JAY DAPITAN, 17, could only say “thank you” to the volunteers who trooped to his school in Palo, Leyte for a week-long school maintenance activities dubbed as “Brigada Eskwela” which ended on May 23.
“We are thankful to the school for partnering with us. Our job is not only to protect but also help children to have clean and ready place for learning,” said Sgt. July Ortega of the Civil Military Operation group in the region.
Ortega along with other army personnel joined the parents and other community stakeholders in cleaning and restoring the facilities in Palo National High School, the biggest school in the town, which also suffered the brunt of super typhoon “Yolanda” in November 2013.
The maintenance activities included repainting some buildings, weeding out the grass, repairing broken doors and windows, and replacing worn-out learning materials.
Volunteers not only gave their time and efforts, but also donated construction materials and even refreshment during the event.
“We appreciate the contribution of everyone in ensuring that the school will be ready for the June 1 opening of classes. Aside from that, I am asking everyone to not only be physically prepared but also morally clean,” said Pastor Gamaliel Aliposa, president of the Parent-Teacher Association of the school.
Socorro Ausa, the school principal, also urged the parents and volunteers present during the activities to continue assisting the school throughout the year.
Rising from destruction
According to Ausa, rehabilitation in the school after typhoon Yolanda is “about 80 percent now.”
“Like the mythological Phoenix, Palo National High School is rising, slowly back on its feet after it was leveled by Yolanda. I know we can do it,” Ausa earlier said.
“Construction of new buildings is ongoing and we were told that more are still to come,” she added.
Estimated cost of damages caused by Yolanda to the school was placed at P 30 million.
“As the school’s population is growing, our assistance also continues to pour in,” said Ausa.
From 26 transition classrooms turned over by the Red Cross Society of China in cooperation with the Philippine Red Cross in January 2014, the school also received six new comfort rooms and drinking water facility from the Catholic Relief Services (CRS), along with the rehabilitation of 31 classrooms by the United Nations Children’s Fund, Department of Public Works and Highways, and Leyte provincial government.
One Meralco Foundation, Metrobank Foundation, and PAGCOR also constructed new classrooms.
Last February, Pilipinas Shell Petroleum Corporation turned over a new school gymnasium.
Japanese firm Nippon Steel and Sumikin Engineering earlier donated typhoon-proof classroom which will be turned into computer laboratory.
“Another good news in Palo National High School is that we have finally designated our actual area, boundary and perimeter. Our development plan is already approved,” said Fidelino Josol, faculty president and lot administrator.
“We are having its revision since one of our challenges here is the type of land we have which is swampy. Our donors wanted to build classrooms on back-filled area. Our back-up measure is to retain the donors, so we have negotiated with the Palo I Central Elementary School, upon the advice of the schools division superintendent, to allow us to use one-third of their lot through a deed of usufruct for 25 years. Anyhow we have been using the lot virtually since the school started its operation in 1993,” Josol said.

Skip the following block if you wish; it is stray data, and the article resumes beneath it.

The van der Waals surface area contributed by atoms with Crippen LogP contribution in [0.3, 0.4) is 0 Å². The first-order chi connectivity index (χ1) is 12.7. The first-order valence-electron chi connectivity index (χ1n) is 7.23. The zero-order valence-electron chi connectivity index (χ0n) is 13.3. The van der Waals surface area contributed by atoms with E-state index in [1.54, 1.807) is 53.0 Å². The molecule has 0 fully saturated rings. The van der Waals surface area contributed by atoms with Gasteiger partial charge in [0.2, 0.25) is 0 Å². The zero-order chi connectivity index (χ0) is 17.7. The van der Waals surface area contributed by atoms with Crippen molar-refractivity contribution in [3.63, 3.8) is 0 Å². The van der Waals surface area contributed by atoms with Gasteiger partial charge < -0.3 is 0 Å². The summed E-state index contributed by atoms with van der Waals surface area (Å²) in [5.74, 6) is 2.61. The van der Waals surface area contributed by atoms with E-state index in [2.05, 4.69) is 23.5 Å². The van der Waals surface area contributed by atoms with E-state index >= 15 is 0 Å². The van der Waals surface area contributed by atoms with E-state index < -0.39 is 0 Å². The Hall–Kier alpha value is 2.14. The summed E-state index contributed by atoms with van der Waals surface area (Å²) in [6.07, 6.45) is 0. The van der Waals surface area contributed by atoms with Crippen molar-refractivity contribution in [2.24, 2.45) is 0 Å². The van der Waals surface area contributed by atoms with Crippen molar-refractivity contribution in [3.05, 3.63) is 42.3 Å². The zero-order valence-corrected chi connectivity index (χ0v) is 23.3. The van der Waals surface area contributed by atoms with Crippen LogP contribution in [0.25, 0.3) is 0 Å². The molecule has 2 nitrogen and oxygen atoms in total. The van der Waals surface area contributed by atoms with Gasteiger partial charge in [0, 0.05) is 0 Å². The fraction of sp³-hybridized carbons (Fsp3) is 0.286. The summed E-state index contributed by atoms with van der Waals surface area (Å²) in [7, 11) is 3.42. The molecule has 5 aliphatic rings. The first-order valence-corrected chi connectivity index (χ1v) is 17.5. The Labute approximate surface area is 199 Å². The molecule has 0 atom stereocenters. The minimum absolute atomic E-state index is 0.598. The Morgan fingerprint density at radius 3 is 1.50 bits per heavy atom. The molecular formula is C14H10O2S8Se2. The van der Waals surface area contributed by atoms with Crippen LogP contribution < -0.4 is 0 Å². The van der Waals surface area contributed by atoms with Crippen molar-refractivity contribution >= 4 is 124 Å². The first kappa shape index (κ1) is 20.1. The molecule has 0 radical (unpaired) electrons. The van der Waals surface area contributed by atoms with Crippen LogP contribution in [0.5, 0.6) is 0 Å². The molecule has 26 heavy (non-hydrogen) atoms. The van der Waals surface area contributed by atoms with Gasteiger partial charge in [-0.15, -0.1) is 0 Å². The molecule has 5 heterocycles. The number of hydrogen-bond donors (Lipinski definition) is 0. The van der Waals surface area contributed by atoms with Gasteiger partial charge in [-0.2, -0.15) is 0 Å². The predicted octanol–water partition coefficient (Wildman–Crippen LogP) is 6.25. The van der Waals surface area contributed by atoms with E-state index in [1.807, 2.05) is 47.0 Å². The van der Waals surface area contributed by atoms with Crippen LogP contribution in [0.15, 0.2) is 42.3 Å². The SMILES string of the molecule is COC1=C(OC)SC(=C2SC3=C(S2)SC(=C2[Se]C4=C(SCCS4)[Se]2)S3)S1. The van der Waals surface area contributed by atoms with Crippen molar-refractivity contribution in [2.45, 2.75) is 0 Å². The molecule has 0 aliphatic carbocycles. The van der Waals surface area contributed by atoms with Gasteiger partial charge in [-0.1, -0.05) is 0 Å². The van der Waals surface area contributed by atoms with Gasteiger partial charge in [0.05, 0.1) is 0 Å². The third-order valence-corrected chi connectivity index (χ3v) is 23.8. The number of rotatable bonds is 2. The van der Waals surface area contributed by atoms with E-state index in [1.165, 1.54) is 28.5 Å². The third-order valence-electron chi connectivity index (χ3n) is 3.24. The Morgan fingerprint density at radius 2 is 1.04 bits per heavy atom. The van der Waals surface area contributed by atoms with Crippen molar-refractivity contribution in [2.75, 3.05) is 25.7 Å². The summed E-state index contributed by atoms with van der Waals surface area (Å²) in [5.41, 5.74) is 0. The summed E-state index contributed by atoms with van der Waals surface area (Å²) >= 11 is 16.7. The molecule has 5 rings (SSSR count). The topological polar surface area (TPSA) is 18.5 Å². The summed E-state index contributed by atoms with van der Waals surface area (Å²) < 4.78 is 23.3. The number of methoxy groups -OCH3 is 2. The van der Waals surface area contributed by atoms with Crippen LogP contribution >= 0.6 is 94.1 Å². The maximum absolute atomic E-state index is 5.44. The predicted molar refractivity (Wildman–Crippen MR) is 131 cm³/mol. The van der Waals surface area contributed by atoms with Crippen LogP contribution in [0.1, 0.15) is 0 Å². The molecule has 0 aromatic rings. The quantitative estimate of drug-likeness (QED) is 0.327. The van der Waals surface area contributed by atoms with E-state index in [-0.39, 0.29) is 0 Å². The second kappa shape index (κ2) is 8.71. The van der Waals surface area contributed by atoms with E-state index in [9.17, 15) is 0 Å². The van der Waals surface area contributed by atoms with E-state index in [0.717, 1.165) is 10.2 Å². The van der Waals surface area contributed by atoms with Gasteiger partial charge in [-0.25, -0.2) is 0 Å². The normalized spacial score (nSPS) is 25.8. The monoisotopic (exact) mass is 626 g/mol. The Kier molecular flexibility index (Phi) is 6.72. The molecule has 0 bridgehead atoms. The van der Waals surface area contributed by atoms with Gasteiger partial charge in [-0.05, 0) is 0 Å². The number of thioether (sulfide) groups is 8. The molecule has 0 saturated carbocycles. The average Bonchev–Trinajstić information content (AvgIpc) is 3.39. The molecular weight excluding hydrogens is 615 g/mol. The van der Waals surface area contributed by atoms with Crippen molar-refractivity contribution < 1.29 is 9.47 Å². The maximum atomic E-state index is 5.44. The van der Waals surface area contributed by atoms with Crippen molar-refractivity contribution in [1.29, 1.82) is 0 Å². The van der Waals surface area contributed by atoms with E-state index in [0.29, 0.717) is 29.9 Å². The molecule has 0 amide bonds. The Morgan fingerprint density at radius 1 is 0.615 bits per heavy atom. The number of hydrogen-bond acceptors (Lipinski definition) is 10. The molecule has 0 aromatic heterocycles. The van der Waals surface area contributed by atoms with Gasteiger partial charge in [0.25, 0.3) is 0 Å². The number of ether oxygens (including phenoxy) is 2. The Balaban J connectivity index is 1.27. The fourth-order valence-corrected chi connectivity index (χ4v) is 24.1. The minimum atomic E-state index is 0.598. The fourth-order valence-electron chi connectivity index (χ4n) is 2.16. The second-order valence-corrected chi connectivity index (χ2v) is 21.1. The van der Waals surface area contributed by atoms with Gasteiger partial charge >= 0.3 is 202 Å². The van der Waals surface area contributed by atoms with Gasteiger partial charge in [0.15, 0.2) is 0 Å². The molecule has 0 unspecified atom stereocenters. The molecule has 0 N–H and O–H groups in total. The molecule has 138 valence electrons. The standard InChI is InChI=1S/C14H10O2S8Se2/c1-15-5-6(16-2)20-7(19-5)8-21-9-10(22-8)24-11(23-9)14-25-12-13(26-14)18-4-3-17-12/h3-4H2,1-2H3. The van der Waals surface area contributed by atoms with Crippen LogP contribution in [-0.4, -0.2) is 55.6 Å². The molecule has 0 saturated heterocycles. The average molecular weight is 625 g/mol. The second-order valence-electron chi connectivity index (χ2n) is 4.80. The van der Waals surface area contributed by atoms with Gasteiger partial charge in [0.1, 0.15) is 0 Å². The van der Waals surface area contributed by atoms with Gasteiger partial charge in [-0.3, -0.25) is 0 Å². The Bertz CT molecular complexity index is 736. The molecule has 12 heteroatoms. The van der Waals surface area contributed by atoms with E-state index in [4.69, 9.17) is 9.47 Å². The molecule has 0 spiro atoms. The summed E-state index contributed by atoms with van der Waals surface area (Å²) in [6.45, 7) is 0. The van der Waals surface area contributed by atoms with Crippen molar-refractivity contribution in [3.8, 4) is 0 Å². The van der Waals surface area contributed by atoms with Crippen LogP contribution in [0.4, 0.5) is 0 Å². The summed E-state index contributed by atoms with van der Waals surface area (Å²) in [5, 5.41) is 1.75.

He added the school will receive a two-storey building with 10 classrooms from the United States Agency for International Development soon because of this development.
Aside from classroom building assistance, the school also received various school equipment from both local and international aid groups immediately after the typhoon.
These notably include a new set of band instruments Japanese famous musician Kazutoki Umezu and film-maker Koji Imaizumi; office computer, laptops and school equipment from the financial help by a Mormon couple.
Humanitarian organizations like Save the Children, UNICEF, and People’s Recovery Empowerment Development Assistance (Preda) distributed hygiene kits, tents, protective gears, bags, school supplies and learning modules to the school, aside from providing workshops on stress debriefing and child rights for both teachers and students.
Known for being the pilot school in the implementation of Department of Education’s K to 12 curriculum whose students successfully passed the National Certificate exam from TESDA for NC II in ICT and tourism, Palo National High School is also the only school in Eastern Visayas which is piloting Special Program for Journalism (SPJ) and Special Program for Sports (SPJ).
It also dominated in various sports and academic competitions.
Ernani Fernandez, Information and Communication Technology coordinator in the school, won in a Global Forum of expert educators sponsored by Microsoft in Barcelona, Spain last March 2014, while student Rachelle Llones was chosen as one of this year’s Kabayan-Ten Outstanding Public Schools Students awardees in the country.
‘No more tent classrooms”
Noting the rehabilitation in Palo National High School, Leyte division superintendent Ronelo Al Firmo has assured that the rest of Leyte schools are ready for June 1 opening of classes in spite of the ongoing recovery.
Firmo said they are already 90 percent complete in their rehabilitation, adding they have received additional P 80 million for the building construction.
Around 900 schools were affected by typhoon Yolanda in Leyte, the biggest schools division in the country with over 300,000 enrolees.
According to Firmo, they have received new funding from the national government for the repair and construction of buildings, while humanitarian groups also continue their support.
“We can assure that on June 1 we have no more classes in tents,” Firmo said.
This article has been re-published from Philippine News Agency